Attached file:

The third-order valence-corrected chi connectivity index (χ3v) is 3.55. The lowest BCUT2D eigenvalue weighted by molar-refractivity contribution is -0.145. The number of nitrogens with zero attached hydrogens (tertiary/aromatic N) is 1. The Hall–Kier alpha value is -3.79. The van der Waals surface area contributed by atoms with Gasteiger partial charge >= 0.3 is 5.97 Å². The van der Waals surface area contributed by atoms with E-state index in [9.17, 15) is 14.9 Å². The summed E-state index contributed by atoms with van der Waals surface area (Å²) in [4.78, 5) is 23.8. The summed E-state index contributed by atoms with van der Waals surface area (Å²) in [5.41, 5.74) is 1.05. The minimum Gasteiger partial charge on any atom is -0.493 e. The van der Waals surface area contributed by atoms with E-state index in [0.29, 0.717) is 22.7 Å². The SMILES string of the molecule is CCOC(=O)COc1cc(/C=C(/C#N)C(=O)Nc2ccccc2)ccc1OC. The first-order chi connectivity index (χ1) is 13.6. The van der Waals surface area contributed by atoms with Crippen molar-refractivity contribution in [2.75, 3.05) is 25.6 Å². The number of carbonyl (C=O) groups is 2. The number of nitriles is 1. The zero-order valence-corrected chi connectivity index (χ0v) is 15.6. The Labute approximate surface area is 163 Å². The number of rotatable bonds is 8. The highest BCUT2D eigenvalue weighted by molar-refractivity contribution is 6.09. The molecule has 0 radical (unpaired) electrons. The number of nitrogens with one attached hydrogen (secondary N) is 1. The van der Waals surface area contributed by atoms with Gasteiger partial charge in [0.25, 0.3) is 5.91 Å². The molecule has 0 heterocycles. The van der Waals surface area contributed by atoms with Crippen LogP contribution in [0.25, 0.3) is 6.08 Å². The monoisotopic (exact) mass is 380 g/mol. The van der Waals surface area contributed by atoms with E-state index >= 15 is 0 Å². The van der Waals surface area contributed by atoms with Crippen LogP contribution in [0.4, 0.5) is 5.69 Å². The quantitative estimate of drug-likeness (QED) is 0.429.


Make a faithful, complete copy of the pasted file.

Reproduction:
The third-order valence-corrected chi connectivity index (χ3v) is 3.55. The lowest BCUT2D eigenvalue weighted by molar-refractivity contribution is -0.145. The number of nitrogens with zero attached hydrogens (tertiary/aromatic N) is 1. The Hall–Kier alpha value is -3.79. The van der Waals surface area contributed by atoms with Gasteiger partial charge >= 0.3 is 5.97 Å². The van der Waals surface area contributed by atoms with E-state index in [9.17, 15) is 14.9 Å². The summed E-state index contributed by atoms with van der Waals surface area (Å²) in [4.78, 5) is 23.8. The summed E-state index contributed by atoms with van der Waals surface area (Å²) in [5.41, 5.74) is 1.05. The minimum Gasteiger partial charge on any atom is -0.493 e. The van der Waals surface area contributed by atoms with E-state index in [0.29, 0.717) is 22.7 Å². The SMILES string of the molecule is CCOC(=O)COc1cc(/C=C(/C#N)C(=O)Nc2ccccc2)ccc1OC. The first-order chi connectivity index (χ1) is 13.6. The van der Waals surface area contributed by atoms with Crippen molar-refractivity contribution in [2.75, 3.05) is 25.6 Å². The number of carbonyl (C=O) groups is 2. The number of nitriles is 1. The zero-order valence-corrected chi connectivity index (χ0v) is 15.6. The Labute approximate surface area is 163 Å². The number of rotatable bonds is 8. The highest BCUT2D eigenvalue weighted by molar-refractivity contribution is 6.09. The molecule has 0 radical (unpaired) electrons. The number of nitrogens with one attached hydrogen (secondary N) is 1. The van der Waals surface area contributed by atoms with Gasteiger partial charge in [0.25, 0.3) is 5.91 Å². The molecule has 0 heterocycles. The van der Waals surface area contributed by atoms with Crippen LogP contribution in [0.25, 0.3) is 6.08 Å². The monoisotopic (exact) mass is 380 g/mol. The van der Waals surface area contributed by atoms with E-state index >= 15 is 0 Å². The van der Waals surface area contributed by atoms with Crippen LogP contribution in [0.4, 0.5) is 5.69 Å². The quantitative estimate of drug-likeness (QED) is 0.429.